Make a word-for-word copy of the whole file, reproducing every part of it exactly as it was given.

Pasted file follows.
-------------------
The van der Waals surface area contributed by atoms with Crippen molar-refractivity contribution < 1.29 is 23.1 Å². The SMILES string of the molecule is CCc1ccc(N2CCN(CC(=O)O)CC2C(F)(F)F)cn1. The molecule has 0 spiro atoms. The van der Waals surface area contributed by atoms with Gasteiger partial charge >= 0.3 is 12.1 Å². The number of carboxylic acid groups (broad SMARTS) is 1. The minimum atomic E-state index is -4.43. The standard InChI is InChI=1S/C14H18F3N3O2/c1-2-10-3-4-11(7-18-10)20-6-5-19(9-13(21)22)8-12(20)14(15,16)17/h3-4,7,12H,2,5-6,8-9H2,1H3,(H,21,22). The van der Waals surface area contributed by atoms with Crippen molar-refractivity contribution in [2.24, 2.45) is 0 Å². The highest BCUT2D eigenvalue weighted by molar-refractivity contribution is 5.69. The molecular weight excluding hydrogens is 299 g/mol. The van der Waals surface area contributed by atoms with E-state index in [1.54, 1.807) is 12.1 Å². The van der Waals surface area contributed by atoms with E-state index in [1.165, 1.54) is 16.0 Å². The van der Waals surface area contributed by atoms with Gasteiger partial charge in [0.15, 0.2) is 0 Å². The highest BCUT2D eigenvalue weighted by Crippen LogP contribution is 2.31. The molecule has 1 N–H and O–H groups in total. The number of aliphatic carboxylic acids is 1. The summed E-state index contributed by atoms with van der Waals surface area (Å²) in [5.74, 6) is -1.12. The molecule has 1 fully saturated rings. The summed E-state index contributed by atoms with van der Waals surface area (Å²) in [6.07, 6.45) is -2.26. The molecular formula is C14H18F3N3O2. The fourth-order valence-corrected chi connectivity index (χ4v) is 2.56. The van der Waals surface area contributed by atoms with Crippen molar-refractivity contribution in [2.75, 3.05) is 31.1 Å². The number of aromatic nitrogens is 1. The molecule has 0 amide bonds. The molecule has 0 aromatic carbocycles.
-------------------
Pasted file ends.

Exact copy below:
The van der Waals surface area contributed by atoms with Crippen molar-refractivity contribution < 1.29 is 23.1 Å². The SMILES string of the molecule is CCc1ccc(N2CCN(CC(=O)O)CC2C(F)(F)F)cn1. The molecule has 0 spiro atoms. The van der Waals surface area contributed by atoms with Gasteiger partial charge >= 0.3 is 12.1 Å². The number of carboxylic acid groups (broad SMARTS) is 1. The minimum atomic E-state index is -4.43. The standard InChI is InChI=1S/C14H18F3N3O2/c1-2-10-3-4-11(7-18-10)20-6-5-19(9-13(21)22)8-12(20)14(15,16)17/h3-4,7,12H,2,5-6,8-9H2,1H3,(H,21,22). The van der Waals surface area contributed by atoms with Crippen molar-refractivity contribution in [2.24, 2.45) is 0 Å². The highest BCUT2D eigenvalue weighted by molar-refractivity contribution is 5.69. The molecular weight excluding hydrogens is 299 g/mol. The van der Waals surface area contributed by atoms with E-state index in [1.54, 1.807) is 12.1 Å². The van der Waals surface area contributed by atoms with E-state index in [1.165, 1.54) is 16.0 Å². The van der Waals surface area contributed by atoms with Gasteiger partial charge in [0.15, 0.2) is 0 Å². The highest BCUT2D eigenvalue weighted by Crippen LogP contribution is 2.31. The molecule has 1 N–H and O–H groups in total. The number of aliphatic carboxylic acids is 1. The summed E-state index contributed by atoms with van der Waals surface area (Å²) in [5.74, 6) is -1.12. The molecule has 1 fully saturated rings. The summed E-state index contributed by atoms with van der Waals surface area (Å²) in [6.07, 6.45) is -2.26. The molecular formula is C14H18F3N3O2. The fourth-order valence-corrected chi connectivity index (χ4v) is 2.56. The van der Waals surface area contributed by atoms with Crippen molar-refractivity contribution in [2.75, 3.05) is 31.1 Å². The number of aromatic nitrogens is 1. The molecule has 0 amide bonds. The molecule has 0 aromatic carbocycles.